by D. Michelis
Theodosia, the fanatical pagan mother of Prokopios, who loathed Christians, did all in her power to raise her son a pagan, and she was successful.
In his youth, Prokopios was a typical pagan. Yet, God had other plans for this young man. His daily contact with Christians, from whom he heard many astonishingly beautiful things about Christ and His Holy Apostles, slowly interested him in the faith he up to then had despised. He began to see that the Christians, though lacking beautiful temples embellished with statues and decorous splendour, possessed another kind of beauty not to be found in any other religion or philosophical system.
They possessed the truth, indeed, the ultimate truth about God, man, salvation, and eternal life.
With the passing of time, he was baptised to live ever after as a very devout Christian. Thus, by the grace of Almighty God, a former typical pagan had now been transformed to an ideal Christian. In fact, this is how Eusebios, a noted church historian and contemporary of Prokopios, described the saint and his martyrdom.
"He was a man so filled with divine grace that he had devoted himself to chastity and the practice of all virtues. He had reduced his body until he had given it, so speak, the appearance of a corpse, but his soul drew from the word of God so great a vigour that the body itself was refreshed by it."
Studying on the Divine Word so filled his being that he remained absorbed in it day and night without fatigue. Filled with goodness and gentleness, regarding himself as the least of men, he edified everyone by his discourses. The Word of God was his sole study, and he had but little knowledge of profane science, Born at Aelia (the pagan name of Jerusalem), he had taken up his residence at Scythopolis to Caesarea.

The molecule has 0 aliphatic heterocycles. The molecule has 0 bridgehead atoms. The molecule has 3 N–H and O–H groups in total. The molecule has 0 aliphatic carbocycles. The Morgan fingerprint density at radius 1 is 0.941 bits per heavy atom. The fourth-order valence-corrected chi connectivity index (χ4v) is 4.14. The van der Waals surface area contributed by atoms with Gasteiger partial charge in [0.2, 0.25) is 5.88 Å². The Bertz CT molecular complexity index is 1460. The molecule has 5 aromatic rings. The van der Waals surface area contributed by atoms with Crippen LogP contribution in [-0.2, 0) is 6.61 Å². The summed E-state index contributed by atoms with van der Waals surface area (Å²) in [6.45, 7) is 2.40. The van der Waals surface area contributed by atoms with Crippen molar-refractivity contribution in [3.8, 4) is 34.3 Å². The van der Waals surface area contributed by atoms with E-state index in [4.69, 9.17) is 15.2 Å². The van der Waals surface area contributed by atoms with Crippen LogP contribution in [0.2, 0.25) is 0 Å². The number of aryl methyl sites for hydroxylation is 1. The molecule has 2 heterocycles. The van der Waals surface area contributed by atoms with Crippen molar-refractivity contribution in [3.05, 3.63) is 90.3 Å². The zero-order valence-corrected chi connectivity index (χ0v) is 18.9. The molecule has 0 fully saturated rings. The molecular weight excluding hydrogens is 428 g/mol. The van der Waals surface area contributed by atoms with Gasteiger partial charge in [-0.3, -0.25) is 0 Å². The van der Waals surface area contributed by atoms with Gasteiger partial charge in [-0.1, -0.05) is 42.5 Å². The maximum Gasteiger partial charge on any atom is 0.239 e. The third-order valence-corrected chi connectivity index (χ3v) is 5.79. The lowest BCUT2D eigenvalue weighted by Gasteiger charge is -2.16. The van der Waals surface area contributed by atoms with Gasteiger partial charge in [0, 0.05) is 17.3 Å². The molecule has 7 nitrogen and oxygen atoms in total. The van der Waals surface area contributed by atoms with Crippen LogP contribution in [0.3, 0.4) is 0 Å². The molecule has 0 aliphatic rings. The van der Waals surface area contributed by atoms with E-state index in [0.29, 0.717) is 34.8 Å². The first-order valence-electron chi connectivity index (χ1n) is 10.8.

He had scarcely passed the city gates when he was conducted into the presence of the governor, and even before he had had a taste of chains or prison walls, he was urged by the judge, Flavian, to sacrifice to the gods.
But he, in a loud voice, proclaimed that there were not several gods, but one alone, the creator and author of all things.
This answer made a vivid impression on the judge. Finding nothing to say in reply, he tried to persuade Prokopios, at least, to sacrifice to the emperors. This martyr of God spurned his entreaties. 'Listen," he said, 'it is not good to have several masters; let there be one chief, one king"'. At these words, as though he had uttered insults against the emperors, the judge ordered him to be executed.
They cut off his head, and he passed happily to eternal life on the eighth day in the month of July. This was the first martyrdom that took place in Caesarea. And so a beautiful soul, that for years served as an ideal example of Christian virtue, through a tragic death, inherited the Kingdom of God's elect in A.D. 303.
from The Orthodox Messenger, June/July
published bi-monthly by the SA Central Youth
PO Box 269, GLENELG SA 5045 AUSTRALIA